Mixed-Signal Integrated Circuits

These hybrid designs are engineered by combining elements of analog and digital ICs. In real-life applications, mixed ICs are everywhere. These ICs make it possible to have chips that act as A/D (analog-to-digital) converters, D/A (digital-to-analog) converters, and clock timing circuits. Modern computing is based upon these circuits.

What are the Classes of Integrated Circuits?

There are different types of integrated circuits based upon the techniques used while manufacturing and assembling them.

Monolithic ICs

Monolithic integrated circuits are fabricated entirely upon a single chip. It has the full circuit constructed on a single piece of semiconductor, enclosed in a chassis, and then given connecting leads. It is small in size compared to hybrids. All the components are formed together by a method such as diffusion or ion implantation. These chips are typically more expensive, operated at high speeds, and provide little flexibility in circuit design.

Hybrid/Multichip ICs

Hybrid integrated circuits are made by interconnecting several individual chips. The chip is often a ceramic substrate with one or more silicon chips attached. It may also use other semiconductors, such as gallium arsenide chips. These chips are larger compared to monolithic ICs. The elements of the hybrid circuit are typically connected by TEM mode transmission lines. These chips tend to be less expensive, slower due to their connections, and result in greater flexibility in circuit design.

EasyTechJunkie is dedicated to providing accurate and trustworthy information. We carefully select reputable sources and employ a rigorous fact-checking process to maintain the highest standards. To learn more about our commitment to accuracy, read our editorial process.
Discussion Comments
By anon942863 — On Mar 29, 2014

Who do I talk to to get a computer chip programmed for me to run in a machine I’m making ?

By anon325859 — On Mar 18, 2013

Why do computer chips have to go in computers, if they already work without them?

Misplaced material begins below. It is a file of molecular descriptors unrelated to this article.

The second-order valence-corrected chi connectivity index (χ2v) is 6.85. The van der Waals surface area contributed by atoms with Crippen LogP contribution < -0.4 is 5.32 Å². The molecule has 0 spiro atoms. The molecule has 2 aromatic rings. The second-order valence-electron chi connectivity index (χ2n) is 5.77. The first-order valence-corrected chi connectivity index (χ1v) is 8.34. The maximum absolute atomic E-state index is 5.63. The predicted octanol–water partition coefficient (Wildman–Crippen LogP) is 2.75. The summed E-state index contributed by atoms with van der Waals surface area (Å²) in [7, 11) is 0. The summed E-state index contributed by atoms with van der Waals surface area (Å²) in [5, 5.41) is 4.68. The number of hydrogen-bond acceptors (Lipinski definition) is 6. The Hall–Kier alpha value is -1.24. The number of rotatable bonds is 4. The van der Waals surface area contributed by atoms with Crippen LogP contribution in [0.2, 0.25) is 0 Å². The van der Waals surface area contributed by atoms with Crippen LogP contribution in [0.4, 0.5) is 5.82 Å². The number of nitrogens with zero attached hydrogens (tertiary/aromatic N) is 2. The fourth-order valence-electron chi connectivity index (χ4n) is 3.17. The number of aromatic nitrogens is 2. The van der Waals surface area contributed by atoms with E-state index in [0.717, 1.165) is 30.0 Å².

By anon306680 — On Dec 01, 2012

What is the name of a chip that processes data in the serial form a computer can accept, making keyboards possible?

By anon197012 — On Jul 15, 2011

There are images online of some old computers and computer chips from the 1960s, 70s and 80s: IBM, Intel, RCA, AMD, Hughes, Ma Bell, Samsung, Cray, Burroughs, Univac, MIT and many more semiconductor makers, from vacuum tubes to advanced integrated circuits.

By anon110914 — On Sep 13, 2010

Well, say what you will concerning Binary. I had to program my assembly program to run my robot in 94 to graduate for my A.S. in electronics and it is still being taught! Ask Spock!

By mcsquared — On Jul 14, 2010

@anon79262 - Binary is absolutely a computer language, even though it is not one that people often program in. Programming languages like C++ and Java are translated into a binary file when they are compiled. Basically, they go from a language that programmers can understand to a language that computers can understand.

It is still possible to write a program entirely to binary-- it would just be incredibly difficult and time-consuming. Binary represents the lowest level (meaning, closest to the hardware level) computer language whereas the programming languages we are typically familiar with represent higher level languages.

By anon79262 — On Apr 22, 2010

Fair article but does not describe that ones and zeros are not computer language. Space and time would deserve a more thorough inspection.

On this page
EasyTechJunkie, in your inbox

Our latest articles, guides, and more, delivered daily.

EasyTechJunkie, in your inbox

Our latest articles, guides, and more, delivered daily.